The Pembrokeshire Coast National Park Authority recently highlighted how it is responding to the challenges posed by climate change.
The Authority’s Members welcomed a report detailing ongoing and imminent action, as well as possible areas for further progress, following the declaration of a climate emergency by the Welsh Government and Pembrokeshire County Council earlier this year.
The report outlines how the Pembrokeshire Coast National Park Authority is currently responding to climate change and sets out recommendations for the future.
National Park Authority Chairman Cllr Paul Harries said: “Members and staff agreed that the Authority should outline the ways in which it is already taking action in order to identify where further reductions or impacts can be made and the areas that the Authority has the most influence over.
“There is such a diverse range of work being carried out across the Authority’s teams but combining them in this way allows us to view the entire picture in order to maximise our response to the climate emergency.”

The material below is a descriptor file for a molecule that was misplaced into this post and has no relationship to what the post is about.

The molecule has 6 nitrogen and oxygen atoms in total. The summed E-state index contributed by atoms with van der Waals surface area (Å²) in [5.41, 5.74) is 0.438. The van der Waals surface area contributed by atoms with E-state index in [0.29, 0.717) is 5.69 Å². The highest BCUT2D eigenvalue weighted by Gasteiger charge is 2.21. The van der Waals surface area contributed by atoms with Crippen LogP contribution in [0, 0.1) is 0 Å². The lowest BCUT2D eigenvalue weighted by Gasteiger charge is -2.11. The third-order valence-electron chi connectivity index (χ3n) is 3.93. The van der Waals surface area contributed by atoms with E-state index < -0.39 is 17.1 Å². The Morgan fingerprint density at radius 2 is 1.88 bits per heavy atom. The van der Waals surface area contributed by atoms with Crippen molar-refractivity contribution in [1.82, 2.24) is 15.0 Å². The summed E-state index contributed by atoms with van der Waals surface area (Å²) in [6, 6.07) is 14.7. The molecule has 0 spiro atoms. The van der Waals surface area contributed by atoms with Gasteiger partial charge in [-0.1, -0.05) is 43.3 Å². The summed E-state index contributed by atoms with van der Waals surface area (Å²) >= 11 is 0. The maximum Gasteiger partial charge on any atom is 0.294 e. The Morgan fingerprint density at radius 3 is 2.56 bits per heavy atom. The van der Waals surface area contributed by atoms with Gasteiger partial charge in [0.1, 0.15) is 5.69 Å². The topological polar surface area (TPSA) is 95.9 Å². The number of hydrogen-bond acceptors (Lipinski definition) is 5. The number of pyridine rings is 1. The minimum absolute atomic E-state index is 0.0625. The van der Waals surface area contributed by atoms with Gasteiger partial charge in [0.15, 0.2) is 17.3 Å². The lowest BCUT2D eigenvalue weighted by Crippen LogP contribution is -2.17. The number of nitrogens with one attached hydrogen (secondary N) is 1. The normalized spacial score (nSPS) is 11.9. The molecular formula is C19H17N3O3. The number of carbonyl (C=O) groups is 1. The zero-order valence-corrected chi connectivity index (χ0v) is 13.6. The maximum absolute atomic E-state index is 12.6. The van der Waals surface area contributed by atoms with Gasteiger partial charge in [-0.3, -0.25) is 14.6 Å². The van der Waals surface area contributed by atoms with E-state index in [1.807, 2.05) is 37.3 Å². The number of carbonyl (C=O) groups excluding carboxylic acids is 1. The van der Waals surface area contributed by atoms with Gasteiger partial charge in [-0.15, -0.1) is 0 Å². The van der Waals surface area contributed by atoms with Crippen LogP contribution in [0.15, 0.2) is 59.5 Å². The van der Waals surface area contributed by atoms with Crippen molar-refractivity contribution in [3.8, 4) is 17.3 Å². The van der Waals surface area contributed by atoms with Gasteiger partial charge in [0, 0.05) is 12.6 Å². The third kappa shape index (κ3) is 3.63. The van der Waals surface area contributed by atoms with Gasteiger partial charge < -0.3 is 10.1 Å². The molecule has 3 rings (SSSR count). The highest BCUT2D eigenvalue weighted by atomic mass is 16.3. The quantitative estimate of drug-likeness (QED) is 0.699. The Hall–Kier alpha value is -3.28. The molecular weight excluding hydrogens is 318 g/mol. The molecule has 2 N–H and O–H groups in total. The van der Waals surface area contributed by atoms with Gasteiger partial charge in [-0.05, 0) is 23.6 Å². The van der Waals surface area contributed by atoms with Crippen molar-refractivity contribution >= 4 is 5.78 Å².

The report includes details in a wide range of areas, from planning policy and recycling to transport and procurement.
Members agreed to develop an action plan to identify new areas of work, which will be prepared in the coming months.
Current and upcoming projects include the installation of water refill points at key sites and the Paths, Pollinators and People pilot project, which aims to enhance the biodiversity alongside the Newgale to Abereiddi section of the Pembrokeshire Coast Path.
To view the report in full visit www.pembrokeshirecoast.wales, click on ‘Committee Papers’ and click the National Park Authority meeting from 16/10/2019.
Published 27 November 2019